Taking Things At the Right Pace

Reader Contribution by Keba M Hitzeman
1 / 3
2 / 3
3 / 3

Have you ever had one of those weeks where one day is fantastic, the next day you just want to punch a wall, and by the end of the week, all of your projects are in chaos, and you’re not even sure which direction is north? That happens to me a lot more than I think it should, but it usually boils down to me trying to do too much in a given time period, aka trying to stuff 10 pounds of excrement in a five-pound bag! Taking things apace is a difficult thing for me, but for my own sanity (and the sanity of those who deal with me on a daily basis), it’s one of the things I’m intentionally working on improving. Total success may be impossible, but I’ll take improvement if it means a calmer mental state.

A dear friend of mine is in the process of moving. They own their current property and have signed the papers on the new farm. There is work to do on both farms – cleaning up, clearing out, moving items from here to there. All the normal bits of moving a household, plus the bonus of moving the implements and animals of a farm. We were texting the other evening about their progress, and I remarked how nice it is that they can “slow move” – they don’t have to rush to leave their current property and get everything to the new property. Especially since they will need to put in all the fences for their new pastures, they can take the time needed to watch where the water runs when it rains, where the shade is in relation to the barn – the little things that can make the difference in having a potentially mud-filled loafing area that bakes in the summer heat or a shaded, grassy area for the animals to rest and graze. Or moving all of the household items in, then having to move them again to repaint. Having done that, I can confirm that it’s not fun!

 One way I keep myself from scheduling too much – write it all down!

I was thinking about their slow move as I was moving sheep the other day. The spring lambs and goatlings are weaned, and it’s time to move the mamas back in with the rest of the flock, leaving the weanlings in a separate pasture so they don’t get bred this year. My goats are very friendly, but the Shetland sheep can be skittish at times, even with the Bucket Of Bribery (sheep pellets) in my hand. If I move too quickly, or make sudden movements, they will scatter to the four corners of the pasture and the whole process begins again. Moving slowly and deliberately, I can usually get them to go where I want them to go. It’s much better than moving quickly and having to try, try again after they’ve scattered. When that happens, stress levels rise, tempers flare, and there are usually only two outcomes. In the first outcome, the animals run for the hills, a lot of time has been spent, the task isn’t finished, and the humans are irritated. The other typical outcome is eventually the animals are contained, but the humans are irritated, the animals are now stressed, and what’s left of the day is spent grumping around at how poorly the task was finished. In both scenarios, the humans are irritated! Anyone who has worked with livestock probably has piles of stories about “roundups gone wrong,” complete with irritated humans hollering at each other.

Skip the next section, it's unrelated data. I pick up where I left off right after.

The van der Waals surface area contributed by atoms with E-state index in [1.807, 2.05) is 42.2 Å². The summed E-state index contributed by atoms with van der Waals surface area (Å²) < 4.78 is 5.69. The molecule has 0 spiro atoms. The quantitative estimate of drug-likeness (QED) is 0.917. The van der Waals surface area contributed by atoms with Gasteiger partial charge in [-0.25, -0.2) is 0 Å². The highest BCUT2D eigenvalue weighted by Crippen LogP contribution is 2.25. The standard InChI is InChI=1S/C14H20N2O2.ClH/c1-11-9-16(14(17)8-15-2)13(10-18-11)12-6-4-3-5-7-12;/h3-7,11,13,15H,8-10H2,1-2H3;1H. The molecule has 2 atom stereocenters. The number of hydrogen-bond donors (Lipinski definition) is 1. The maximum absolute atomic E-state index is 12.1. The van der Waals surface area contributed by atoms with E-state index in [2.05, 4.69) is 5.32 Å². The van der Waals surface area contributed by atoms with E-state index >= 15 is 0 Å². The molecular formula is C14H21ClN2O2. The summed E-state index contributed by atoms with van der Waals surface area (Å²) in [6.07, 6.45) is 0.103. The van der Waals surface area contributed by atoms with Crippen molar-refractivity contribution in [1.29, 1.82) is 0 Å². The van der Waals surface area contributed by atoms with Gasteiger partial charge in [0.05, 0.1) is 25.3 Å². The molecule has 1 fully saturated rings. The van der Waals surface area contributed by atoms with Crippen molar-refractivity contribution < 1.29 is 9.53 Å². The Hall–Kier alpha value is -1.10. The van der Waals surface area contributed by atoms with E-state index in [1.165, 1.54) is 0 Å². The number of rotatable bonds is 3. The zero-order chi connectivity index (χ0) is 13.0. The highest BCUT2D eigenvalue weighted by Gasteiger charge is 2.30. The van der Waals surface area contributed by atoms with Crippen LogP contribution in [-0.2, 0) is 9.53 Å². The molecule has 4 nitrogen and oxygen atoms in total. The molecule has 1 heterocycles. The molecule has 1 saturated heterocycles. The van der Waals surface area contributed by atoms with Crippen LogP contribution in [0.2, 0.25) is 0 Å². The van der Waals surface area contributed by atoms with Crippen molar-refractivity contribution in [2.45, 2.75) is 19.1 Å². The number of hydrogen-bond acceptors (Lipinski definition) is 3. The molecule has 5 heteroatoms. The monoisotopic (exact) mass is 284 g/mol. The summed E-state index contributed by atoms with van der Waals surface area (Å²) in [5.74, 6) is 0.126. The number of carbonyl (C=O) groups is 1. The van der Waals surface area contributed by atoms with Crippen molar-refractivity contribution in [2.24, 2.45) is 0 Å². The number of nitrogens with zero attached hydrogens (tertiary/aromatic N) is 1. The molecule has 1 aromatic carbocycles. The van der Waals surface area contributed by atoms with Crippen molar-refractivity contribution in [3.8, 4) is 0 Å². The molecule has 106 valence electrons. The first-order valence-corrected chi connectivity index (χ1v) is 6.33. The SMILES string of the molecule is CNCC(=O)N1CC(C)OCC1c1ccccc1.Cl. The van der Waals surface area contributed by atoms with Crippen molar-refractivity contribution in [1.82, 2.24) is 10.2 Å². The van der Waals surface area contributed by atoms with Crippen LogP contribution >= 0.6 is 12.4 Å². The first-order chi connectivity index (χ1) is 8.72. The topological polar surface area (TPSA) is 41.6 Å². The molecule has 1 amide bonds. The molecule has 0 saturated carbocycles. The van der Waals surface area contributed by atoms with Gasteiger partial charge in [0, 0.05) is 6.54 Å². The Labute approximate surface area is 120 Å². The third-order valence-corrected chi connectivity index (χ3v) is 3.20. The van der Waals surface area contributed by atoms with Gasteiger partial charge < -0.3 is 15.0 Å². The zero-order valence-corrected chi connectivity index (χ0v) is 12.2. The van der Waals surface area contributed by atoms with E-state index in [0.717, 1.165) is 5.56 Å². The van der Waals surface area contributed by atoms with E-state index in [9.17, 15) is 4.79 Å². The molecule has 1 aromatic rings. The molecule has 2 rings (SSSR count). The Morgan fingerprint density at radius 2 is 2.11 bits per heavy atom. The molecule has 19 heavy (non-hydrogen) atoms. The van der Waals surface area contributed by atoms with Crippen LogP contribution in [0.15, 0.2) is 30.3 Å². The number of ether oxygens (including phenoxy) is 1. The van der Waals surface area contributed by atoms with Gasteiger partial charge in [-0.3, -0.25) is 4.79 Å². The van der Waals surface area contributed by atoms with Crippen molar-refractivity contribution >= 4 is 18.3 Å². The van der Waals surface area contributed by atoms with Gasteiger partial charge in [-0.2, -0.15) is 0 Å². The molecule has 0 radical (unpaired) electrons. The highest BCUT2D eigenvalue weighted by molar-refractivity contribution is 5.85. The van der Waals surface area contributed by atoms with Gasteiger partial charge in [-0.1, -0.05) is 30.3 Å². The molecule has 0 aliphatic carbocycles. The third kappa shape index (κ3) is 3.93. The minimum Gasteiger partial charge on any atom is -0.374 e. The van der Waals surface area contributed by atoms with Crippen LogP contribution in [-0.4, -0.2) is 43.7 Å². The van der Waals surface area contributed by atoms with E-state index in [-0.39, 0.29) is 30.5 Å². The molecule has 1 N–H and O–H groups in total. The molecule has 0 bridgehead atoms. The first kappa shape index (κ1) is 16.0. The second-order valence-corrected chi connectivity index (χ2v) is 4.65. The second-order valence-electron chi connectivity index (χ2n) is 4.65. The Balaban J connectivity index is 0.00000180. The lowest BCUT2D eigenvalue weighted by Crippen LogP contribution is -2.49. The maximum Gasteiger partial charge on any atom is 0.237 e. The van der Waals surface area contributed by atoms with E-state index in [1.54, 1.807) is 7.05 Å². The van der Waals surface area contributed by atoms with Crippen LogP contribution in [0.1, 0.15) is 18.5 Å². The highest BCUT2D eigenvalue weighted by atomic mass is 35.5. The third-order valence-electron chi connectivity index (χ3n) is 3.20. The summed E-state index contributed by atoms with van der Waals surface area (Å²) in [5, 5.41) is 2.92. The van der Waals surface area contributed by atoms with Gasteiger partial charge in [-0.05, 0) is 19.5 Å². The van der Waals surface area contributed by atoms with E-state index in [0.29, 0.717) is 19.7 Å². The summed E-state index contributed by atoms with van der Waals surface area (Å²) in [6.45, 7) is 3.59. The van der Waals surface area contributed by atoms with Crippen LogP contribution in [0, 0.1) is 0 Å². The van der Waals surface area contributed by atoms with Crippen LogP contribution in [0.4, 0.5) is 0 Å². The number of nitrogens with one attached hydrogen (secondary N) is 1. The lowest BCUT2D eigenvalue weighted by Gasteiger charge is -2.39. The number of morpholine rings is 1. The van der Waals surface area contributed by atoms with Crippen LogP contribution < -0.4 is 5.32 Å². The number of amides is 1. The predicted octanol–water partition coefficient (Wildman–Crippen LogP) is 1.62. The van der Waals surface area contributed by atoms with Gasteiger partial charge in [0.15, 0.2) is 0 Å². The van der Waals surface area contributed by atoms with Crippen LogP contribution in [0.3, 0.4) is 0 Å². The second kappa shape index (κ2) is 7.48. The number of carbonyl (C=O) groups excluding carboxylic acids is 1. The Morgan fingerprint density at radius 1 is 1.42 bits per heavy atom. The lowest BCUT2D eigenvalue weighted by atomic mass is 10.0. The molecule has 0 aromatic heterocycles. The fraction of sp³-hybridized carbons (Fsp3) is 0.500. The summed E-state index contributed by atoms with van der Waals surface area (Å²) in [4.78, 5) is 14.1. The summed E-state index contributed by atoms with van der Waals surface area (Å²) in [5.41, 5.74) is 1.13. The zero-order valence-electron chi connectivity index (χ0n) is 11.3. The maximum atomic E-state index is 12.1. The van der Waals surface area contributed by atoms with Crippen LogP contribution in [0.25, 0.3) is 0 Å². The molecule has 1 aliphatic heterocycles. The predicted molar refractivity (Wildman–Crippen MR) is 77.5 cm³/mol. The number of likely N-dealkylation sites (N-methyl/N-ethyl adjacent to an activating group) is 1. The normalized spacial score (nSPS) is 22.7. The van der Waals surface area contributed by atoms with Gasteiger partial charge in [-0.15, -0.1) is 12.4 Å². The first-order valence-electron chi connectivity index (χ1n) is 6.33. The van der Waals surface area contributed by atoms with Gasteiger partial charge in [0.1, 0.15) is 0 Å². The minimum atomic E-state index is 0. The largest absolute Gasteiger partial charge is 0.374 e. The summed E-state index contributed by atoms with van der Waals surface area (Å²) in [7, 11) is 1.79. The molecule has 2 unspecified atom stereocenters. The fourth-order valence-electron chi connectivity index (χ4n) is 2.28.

To borrow a line from one of the Star Wars movies, how do we become “one with the force” – not rushing around, taking the time needed to metaphorically (or in reality) complete the fence before we turn the animals out to graze? My somewhat imperfect solution is a write-on/wipe-off book. Each page is labeled with the day of the week and some dividing lines for AM and PM. Morning and evening chores are “hardwired” onto the page. Ideally, I would have one “large” thing or two “small” things in the morning, and the same in the afternoon, but I’m sure we all know how that usually goes. But when I force myself to write down *everything* I want to do, it quickly becomes apparent how much I won’t be able to do because, well, time! If I finish my scheduled items, I can start adding from the running project list. Or I may just take that “extra” time to rest – knit, read, hike, watch This Old House reruns, stuff like that.

In farming, in moving, in life, pace is so important. I know the feeling of burn-out due to long periods of high stress and high activity, and it’s not a fun place to be. How do you “find your zen” when things get stressful? What have you done to keep yourself centered and moving apace to keep a task or a situation from getting stressful in the first place?

Need Help? Call 1-866-803-7096